“The broad masses of a people consist neither of professors nor of diplomats.  The scantiness of the abstract knowledge they possess directs their sentiments more to the world of feeling.  That is where their positive or negative attitude lies.  … Their emotional attitude at the same time conditions their extraordinary stability.  Faith is harder to shake than knowledge, love succumbs less to change than respect, hate is more enduring than aversion, and the impetus to the mightiest upheavals on this earth has at all times consisted less in a scientific knowledge dominating the masses than in a fanaticism which inspires them and sometimes in a hysteria which drove them forward.”

  • Adolf Hitler:  Mein Kampf 

I believe in America:  it has been very good to me and mine, and for the billions in this country and across the world for whom it has, despite its failings, been Ronald Reagan’s Shining City on a Hill.  I do not dismiss the possibility that we will regain a level of political and cultural equilibrium.  At the same time, I confess that a year after the Capitol insurrection, we continue to face the greatest challenge to our system of government that we have faced since the end of World War II.

The Green Bay Sweep (NOT a Football Post)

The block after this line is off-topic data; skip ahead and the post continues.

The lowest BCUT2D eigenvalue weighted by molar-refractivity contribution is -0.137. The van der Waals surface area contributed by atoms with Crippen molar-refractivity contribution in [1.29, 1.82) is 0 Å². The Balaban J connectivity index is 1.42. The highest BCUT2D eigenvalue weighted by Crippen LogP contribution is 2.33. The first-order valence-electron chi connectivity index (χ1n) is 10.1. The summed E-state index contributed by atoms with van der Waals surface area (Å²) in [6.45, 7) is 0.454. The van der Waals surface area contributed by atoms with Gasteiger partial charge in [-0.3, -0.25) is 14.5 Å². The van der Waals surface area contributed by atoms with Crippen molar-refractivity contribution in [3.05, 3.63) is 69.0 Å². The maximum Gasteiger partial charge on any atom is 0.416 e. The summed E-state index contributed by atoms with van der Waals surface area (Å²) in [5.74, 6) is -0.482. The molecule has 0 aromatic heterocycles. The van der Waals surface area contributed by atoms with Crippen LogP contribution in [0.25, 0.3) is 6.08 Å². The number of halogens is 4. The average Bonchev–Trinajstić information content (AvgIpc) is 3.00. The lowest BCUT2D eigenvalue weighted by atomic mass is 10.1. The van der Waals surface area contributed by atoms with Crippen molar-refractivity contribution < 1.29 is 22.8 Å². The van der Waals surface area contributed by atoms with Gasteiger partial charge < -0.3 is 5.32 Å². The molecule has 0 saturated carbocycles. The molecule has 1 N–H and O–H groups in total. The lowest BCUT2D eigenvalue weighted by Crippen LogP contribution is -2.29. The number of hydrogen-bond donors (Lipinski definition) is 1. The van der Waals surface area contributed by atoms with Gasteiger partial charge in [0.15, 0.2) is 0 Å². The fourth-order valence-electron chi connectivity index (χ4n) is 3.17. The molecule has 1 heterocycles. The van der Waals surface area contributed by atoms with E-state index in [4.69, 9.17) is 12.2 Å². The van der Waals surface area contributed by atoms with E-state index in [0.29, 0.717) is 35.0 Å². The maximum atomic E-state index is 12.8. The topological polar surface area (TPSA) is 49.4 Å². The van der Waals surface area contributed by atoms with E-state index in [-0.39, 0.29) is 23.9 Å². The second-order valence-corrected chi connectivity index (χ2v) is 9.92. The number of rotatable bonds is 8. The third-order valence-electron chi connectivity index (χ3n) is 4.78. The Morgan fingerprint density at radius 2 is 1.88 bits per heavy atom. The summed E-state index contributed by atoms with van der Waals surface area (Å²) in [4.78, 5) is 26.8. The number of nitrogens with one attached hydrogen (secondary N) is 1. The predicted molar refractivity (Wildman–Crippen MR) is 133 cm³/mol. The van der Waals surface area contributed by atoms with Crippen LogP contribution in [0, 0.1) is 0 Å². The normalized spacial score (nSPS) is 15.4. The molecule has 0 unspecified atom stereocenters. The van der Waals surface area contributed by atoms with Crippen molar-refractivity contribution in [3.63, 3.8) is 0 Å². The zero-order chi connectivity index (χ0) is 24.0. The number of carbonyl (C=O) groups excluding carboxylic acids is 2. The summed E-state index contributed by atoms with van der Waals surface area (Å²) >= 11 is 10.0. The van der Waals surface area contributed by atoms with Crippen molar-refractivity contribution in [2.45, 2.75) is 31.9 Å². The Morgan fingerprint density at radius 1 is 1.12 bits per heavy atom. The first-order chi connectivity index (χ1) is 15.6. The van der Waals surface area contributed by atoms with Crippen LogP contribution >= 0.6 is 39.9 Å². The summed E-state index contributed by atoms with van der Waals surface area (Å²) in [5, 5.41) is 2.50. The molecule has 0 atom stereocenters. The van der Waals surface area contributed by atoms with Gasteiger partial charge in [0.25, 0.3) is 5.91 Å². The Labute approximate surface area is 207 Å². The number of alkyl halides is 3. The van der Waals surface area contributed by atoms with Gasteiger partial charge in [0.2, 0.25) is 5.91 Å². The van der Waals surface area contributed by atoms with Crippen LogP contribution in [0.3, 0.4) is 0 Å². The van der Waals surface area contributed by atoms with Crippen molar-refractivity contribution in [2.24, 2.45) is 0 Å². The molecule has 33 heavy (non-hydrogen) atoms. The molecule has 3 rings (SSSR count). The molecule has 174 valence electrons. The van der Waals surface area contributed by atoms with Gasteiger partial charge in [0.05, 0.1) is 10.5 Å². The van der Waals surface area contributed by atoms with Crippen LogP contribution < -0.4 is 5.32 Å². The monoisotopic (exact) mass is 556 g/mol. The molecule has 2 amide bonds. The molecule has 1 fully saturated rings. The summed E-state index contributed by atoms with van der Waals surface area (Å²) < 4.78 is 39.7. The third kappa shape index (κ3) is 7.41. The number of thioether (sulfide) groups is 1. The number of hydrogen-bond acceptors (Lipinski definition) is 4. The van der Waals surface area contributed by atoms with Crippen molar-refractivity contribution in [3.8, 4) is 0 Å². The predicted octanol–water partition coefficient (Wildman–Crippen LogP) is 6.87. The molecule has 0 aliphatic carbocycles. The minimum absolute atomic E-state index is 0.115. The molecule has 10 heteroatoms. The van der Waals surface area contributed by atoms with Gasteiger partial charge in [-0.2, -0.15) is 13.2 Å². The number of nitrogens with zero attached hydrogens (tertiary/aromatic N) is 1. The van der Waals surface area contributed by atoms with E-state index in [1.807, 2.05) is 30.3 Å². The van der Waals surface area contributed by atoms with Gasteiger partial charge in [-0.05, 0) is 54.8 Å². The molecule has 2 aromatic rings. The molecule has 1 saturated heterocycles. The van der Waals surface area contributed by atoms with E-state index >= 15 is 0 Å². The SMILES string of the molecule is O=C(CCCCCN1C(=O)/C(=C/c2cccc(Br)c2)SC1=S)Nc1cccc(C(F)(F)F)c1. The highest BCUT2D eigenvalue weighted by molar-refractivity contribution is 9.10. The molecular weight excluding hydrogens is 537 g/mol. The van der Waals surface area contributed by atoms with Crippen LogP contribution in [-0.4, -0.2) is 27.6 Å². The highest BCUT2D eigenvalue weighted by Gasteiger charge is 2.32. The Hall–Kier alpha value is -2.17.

Amid all of the mounting revelations of the Trump Cohort’s attempt to overturn the results of the 2020 election, I had been vaguely aware of the reports of the publication of In Trump Time, a book by former Trump Administration Director of Trade and Manufacturing Policy Peter Navarro, but hadn’t focused on it.  I obviously haven’t read the book.  The link below is to an interview of Mr. Navarro conducted last night by MSNBC Commentator Ari Melber.  Mr. Navarro gets to speak his piece, in which he unabashedly outlines the Trump Plotters’ “Green Bay Sweep” strategy to sidestep the certified results of the 2020 presidential election. I am, frankly, numb after viewing it.  Prefatory comments:  as Mr. Melber pointed out and as all who care are aware, over 60 challenges to presidential election results by Trump advocates were rejected by courts across the country; and that in Michigan and Pennsylvania, two states whose Secretaries of State were specifically singled out as partisan by Mr. Navarro during the interview, former President Donald Trump lost to President Joe Biden by, respectively, 150,000 and 80,000 votes.  These weren’t close.